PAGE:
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The biggest "No-No's" in a job interview

We take a look at the things you really should avoid during an interview if you want a shot at your dream job.


1. Timing is everything!


It seems like the simplest thing in the world, but being late to a job interview is as common as it is destructive to career prospects. You must always leave enough time to get to the interview. You never know what's going to happen on the roads, or the train-tracks, and it's not worth missing out on a job because someone ran a red light or dropped their phone off the platform.


Of course there is the quieter, more subtle sibling of lateness and that is the disconcerting habit of being too early. I once had a candidate turn up 45 minutes early for an interview. Strangely almost as irritating as being late! Sit in a coffee shop if you get there that early, don't come and sit in my reception staring at a wall or flipping through a magazine. It makes you seem both disorganised and inefficient.



Now the follow up, to make sure your scheduling isn't detrimental to your future employment, whether you're late or early, make sure it's the first thing you explain. Don't just apologise, make sure your interviewer knows that your reasons are legitimate. And more importantly, if you're going to be more that 10 minutes late, call them and tell them. The reason? Their time is valuable and that 10/15 minutes is enough time to read those half dozen emails that they hadn't got round to opening yet. It's the decent thing to do and it might just win you back some brownie points!


2. Look the part.


Some people think that the way you look is the least important thing in an interview, especially if you have a kickass CV loaded with experience and academics, but they are wrong. Your appearance can have the same effect as you time-keeping. It establishes your footing in the first 5 seconds of the interview, either in your favour or against you, and you may as well make sure you have the best starting point possible. They say an interviewer makes up their mind in those first 5 seconds so its got a lot to do with that all important first impression.


The key things? Overly smart is better than overly casual. Always. But do some research about what the tone of the company is. If it's a creative agency where everyone wears jeans and t-shirts, you don't want to turn up in a Saville Row three-piece suit and monocle. You've lost the 'fit' fight before you've started. But on the flip side, you don't want to turn up in your sweats when the whole place is suited and booted. Get a feel for the company before you go.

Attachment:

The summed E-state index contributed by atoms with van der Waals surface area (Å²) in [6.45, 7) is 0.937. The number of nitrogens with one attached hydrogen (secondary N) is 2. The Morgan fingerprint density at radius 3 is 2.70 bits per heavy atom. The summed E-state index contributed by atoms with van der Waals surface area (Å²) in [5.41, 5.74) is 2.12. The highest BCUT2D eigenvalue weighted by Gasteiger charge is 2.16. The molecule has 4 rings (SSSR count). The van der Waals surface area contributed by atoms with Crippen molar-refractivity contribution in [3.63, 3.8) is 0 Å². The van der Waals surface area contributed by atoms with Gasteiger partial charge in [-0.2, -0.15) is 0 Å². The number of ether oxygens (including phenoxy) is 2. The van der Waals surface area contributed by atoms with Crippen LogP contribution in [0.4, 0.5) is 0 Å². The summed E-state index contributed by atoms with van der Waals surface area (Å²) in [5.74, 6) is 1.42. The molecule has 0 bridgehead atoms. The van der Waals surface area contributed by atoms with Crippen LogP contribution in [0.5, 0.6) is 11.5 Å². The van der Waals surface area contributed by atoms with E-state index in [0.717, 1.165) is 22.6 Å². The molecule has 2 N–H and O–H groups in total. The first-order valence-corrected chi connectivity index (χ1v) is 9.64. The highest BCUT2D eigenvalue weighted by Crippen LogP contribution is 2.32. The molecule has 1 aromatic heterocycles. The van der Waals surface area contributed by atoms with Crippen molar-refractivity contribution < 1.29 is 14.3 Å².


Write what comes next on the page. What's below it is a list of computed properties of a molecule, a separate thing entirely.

And make sure you have those key bits of personal maintenance sorted: Tidy up your hair, shave that pesky overnight stubble, don't overdo the makeup, imagine the most hireable version of yourself and aspire to that, whatever it may be!


3. Know your stuff...


Its tedious, time-consuming, potentially a waste of effort, and yet prepping for an interview is vital for career success. Know the company, know the job description, and (unsurprisingly*) know your CV like the back of your hand. Finding out that the company is going to be opening a new office in central London and that this particular role is going to include managing the transition to the new office seems like a good idea... Right? Even if you have a lot of interviews scheduled, make sure you've broken down the details for each one so you don't get confused, and you don't look like you're going for a scattergun approach. You want this company to know they are who you want to work for, because it's the prefect job at the perfect time in the perfect place for the perfect company, and you know it!



On a side note, bring a copy of your CV. The interviewer should have one but just on the off chance that they've forgotten theirs, you'll be on hand to provide. Plus, you might even get a sneak peek if you need a refresher on the nitty-gritty details.


4. Excuses, excuses...


Just be honest about where you've been and what you've done. They don't need to know that Janet in Marketing was a nightmare manager who threw pens at you whilst passive-aggressively emailing you about the status of documents she hadn't even asked for yet. Keep it clean, objective and honest. This will show maturity in both your handling of difficult situations and your autonomous career choices. Be positive about previous work. Try to avoid negativity in the general as it doesn't come across well. Just remember, they want to know why you did the job, what you learnt, and what makes you right for their role. That is all.


Summed up?


You're there to sell yourself. I mean, technically they want to sell themselves to you too, but you don't really need to worry about that right now. Focus! This about you and how amazing you are. Stick to the basics. Be open and friendly, on time and well dressed, ready to fire out some well-rounded answers, and with those building blocks, you'll find yourself perfectly placed to land the next job you really want!

Nailed it!